Comment


                          • #43
                            Wow Jason, that could turn you into not just Barrett's new best friend but you could help the whole profession redesign itself. OK.. Back up Diane. I'm being too ambitious for you.
                            Diane
                            www.dermoneuromodulation.com
                            SensibleSolutionsPhysiotherapy
                            HumanAntiGravitySuit blog
                            Neurotonics PT Teamblog
                            Canadian Physiotherapy Pain Science Division (Archived newsletters, paincasts)
                            Canadian Physiotherapy Association Pain Science Division Facebook page
                            @PainPhysiosCan
                            WCPT PhysiotherapyPainNetwork on Facebook
                            @WCPTPTPN
                            Neuroscience and Pain Science for Manual PTs Facebook page

                            @dfjpt
                            SomaSimple on Facebook
                            @somasimple

                            "Rene Descartes was very very smart, but as it turned out, he was wrong." ~Lorimer Moseley

                            “Comment is free, but the facts are sacred.” ~Charles Prestwich Scott, nephew of founder and editor (1872-1929) of The Guardian , in a 1921 Centenary editorial

                            “If you make people think they're thinking, they'll love you, but if you really make them think, they'll hate you." ~Don Marquis

                            "In times of change, learners inherit the earth, while the learned find themselves beautifully equipped to deal with a world that no longer exists" ~Roland Barth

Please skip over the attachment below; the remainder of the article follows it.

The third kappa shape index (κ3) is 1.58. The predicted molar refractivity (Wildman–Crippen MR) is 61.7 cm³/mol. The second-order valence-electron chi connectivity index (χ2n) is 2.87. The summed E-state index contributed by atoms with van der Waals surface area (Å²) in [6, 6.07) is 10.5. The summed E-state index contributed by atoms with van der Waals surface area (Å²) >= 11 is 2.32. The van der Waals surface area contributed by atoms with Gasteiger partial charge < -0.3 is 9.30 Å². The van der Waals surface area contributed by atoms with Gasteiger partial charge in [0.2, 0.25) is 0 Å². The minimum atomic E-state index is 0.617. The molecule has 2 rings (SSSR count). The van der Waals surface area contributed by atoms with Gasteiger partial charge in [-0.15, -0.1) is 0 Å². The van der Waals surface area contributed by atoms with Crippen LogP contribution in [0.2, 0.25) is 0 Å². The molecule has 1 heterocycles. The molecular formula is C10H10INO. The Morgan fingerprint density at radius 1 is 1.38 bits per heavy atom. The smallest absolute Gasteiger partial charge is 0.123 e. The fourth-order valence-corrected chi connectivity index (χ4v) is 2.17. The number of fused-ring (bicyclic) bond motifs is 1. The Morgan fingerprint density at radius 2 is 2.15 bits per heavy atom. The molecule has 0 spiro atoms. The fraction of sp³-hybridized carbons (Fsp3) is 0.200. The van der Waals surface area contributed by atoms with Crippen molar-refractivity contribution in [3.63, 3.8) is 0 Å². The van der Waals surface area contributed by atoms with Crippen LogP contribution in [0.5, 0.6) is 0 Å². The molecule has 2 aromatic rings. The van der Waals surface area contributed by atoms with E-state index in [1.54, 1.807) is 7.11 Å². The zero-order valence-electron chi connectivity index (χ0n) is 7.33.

"Doubt is not a pleasant mental state, but certainty is a ridiculous one."~Voltaire

                            Comment


                            • #44
                              Jason,

                              Sounds like good stuff. I know I am diving in at the deep end starting with very complex patients, but that is how I chose it. Call me a geek for uncertainty.

                              I think supine is the most challenging position for SC and have not gone there yet.

                              Do you use SC on yourself with success?

                              Good luck with the study.

                              Nari

                              Comment


                              • #45
                                Jason,

                                Think about doing an SSRD for your review instead of a case study. They are quite similar but an SSRD offers stronger evidence, and SC could do with more of this. I can send you some info on SSRDs if you like.

                                Luke
                                Luke Rickards
                                Osteopath

                                Comment